Cville Area Land Use: Week Ahead for April 1, 2024

This week is a relatively quiet one, There do not appear to be meetings in either GreeneLouisa, or Nelson. There is a meeting of the Thomas Jefferson Planning District Commission.

Some highlights: 

  • Both Albemarle and Charlottesville are marking International Dark Sky Week with proclamations. 
  • Should Charlottesville Police install license plate readers to assist police investigations? That is one of two discussion topics at a Council work session Monday, a work session in which a city report makes the claim there has been a $61 million commitment to affordable housing over a three year period. 
  • Council will also hold first of two readings on a $251 million budget for FY25 that’s based on three tax rate increases. There’s also another vote on a ceasefire in Israel and Palestine after a first one failed on a 3-2 vote on March 18 that led to the resignation of one Planning Commissioner.  
  • The Charlottesville Tree Commission meets on Tuesday, but the night before they’ll tell Council that the State of the Forest is “precarious” and tree canopy is likely to continue declining before it rebounds.
  • Albemarle County Supervisors will hold another Comprehensive Plan work session on Wednesday, this time on goals and objectives in the draft Community Facilities chapter. One overarching question: Should more services including public utilities be located in some of the county’s rural areas? 
  • Fluvanna County Supervisors will appoint a committee to further review a potential prohibition on more utility-scale projects on land zoned Agricultural-1, and will also be briefed on potential savings due to a bond refinancing. 

Thanks to the Piedmont Environmental Council for their continued sponsorship of this newsletter each week. This is the 256th installment, so I guess we’re one byte in. 

Monday, April 1, 2024

Council to review affordable housing investments from FY21 to FY23, Flock cameras

The five-member City Council of Charlottesville will meet for a work session at 4 p.m. followed by a regular meeting at 6:30 p.m. Both events will be in City Council Chambers. (meeting overview)

The work session contains two items. The first is a report on the city’s affordable housing activities for the past three years since adoption of the Affordable Housing Plan in March 2021. 

“While not meant to be an exhaustive affordable housing or market analysis, the report will present data on funding allocation per year, associated units, and populations served, alongside projections for future unit availability,” reads the staff report.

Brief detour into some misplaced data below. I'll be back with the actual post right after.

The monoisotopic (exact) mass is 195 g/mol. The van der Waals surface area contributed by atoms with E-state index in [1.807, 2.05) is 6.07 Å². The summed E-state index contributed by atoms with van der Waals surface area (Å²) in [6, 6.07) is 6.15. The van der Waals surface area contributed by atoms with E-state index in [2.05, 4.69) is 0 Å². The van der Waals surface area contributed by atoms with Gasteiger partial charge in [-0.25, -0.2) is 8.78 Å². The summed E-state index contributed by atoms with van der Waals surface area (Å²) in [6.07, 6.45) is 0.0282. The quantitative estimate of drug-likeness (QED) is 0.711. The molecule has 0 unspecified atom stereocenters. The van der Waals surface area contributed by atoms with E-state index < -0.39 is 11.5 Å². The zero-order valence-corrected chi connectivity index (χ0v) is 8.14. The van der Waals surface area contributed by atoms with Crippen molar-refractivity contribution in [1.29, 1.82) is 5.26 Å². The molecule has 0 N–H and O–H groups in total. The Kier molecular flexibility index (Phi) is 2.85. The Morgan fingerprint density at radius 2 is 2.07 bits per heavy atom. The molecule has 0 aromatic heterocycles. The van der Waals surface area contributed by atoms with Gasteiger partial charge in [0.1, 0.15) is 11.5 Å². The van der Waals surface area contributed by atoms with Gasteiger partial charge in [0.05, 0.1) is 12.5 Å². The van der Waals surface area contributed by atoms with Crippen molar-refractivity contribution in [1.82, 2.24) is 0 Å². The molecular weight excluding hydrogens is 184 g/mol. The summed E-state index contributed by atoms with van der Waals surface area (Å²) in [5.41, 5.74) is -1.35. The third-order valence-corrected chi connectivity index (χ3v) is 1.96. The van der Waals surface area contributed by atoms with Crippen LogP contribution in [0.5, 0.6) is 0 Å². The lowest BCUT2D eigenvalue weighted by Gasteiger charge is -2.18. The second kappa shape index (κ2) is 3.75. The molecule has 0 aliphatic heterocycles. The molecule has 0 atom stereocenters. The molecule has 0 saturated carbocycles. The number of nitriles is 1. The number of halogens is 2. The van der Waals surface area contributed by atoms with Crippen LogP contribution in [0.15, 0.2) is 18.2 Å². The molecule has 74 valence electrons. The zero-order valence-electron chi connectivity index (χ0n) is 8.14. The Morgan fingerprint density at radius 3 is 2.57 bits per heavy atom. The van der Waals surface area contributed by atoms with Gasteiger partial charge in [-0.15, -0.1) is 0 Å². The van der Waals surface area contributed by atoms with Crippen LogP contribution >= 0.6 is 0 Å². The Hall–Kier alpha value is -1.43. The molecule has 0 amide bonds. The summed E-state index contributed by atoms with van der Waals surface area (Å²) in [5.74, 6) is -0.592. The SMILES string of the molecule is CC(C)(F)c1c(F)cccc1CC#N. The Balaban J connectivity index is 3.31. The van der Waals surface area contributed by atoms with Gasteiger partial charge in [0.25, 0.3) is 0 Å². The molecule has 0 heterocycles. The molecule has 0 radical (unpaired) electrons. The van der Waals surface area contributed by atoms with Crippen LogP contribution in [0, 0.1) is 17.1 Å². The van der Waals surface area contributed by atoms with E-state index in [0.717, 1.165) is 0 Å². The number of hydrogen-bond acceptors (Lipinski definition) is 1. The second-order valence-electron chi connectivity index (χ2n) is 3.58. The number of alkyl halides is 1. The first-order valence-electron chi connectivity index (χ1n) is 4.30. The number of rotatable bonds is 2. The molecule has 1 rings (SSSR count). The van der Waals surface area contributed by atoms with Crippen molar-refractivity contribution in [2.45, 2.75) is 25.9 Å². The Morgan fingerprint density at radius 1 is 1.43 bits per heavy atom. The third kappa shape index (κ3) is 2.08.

Some highlights:

  • Over $61 million has been allocated or committed to affordable housing in the three  years since 2021. 92.1 percent of that has gone to create housing restricted to households making less than 50 percent of the area median income. 
  • Zoning reforms called for in the Affordable Housing Plan have been completed
  • The Housing Advisory Committee no longer makes recommendations on what programs are funded as a separate Charlottesville Affordable Housing Fund committee has been created. However, the HAC continues to consist of leaders of groups that receive city funding such as the executive director of the Piedmont Housing Alliance, the executive director of Habitat for Humanity, and the executive director of the Charlottesville Redevelopment and Housing Authority. 

A closer look at the $61 million shows that figure is inflated by the Charlottesville Redevelopment and Housing Authority’s decision in February 2022 to allow a third-party group to use its bonding authority to preserve 98 units at Midway Manor. No city or CRHA funds were used. (read the story)

The report also includes information about future projects that Council has not yet approved funding for such as 40 units at the Mews on Little High Street and 195 units at the Wertland and 10th and something called 601 Cherry Avenue. The latter is likely a misprint. 

One of the ways data is presented in the Affordable Housing Report (view the presentation)

The second work session item is a follow-up on the potential installation of Flock surveillance cameras. The proposal included in the package argues license plate readers can assist with Amber alerts and other targeted searches, as well as help with investigation of shootings, robberies, and stolen vehicles. 

The proposal lists where the cameras would be stations in key locations, many of whom are within a heat map that correlates recent shootings and vehicle thefts. The police department is proposing a one-year pilot where data would be retained for seven days and would not be shared outside the Commonwealth of Virginia. There are examples in the package of “transparency portals” including one used in Culpeper.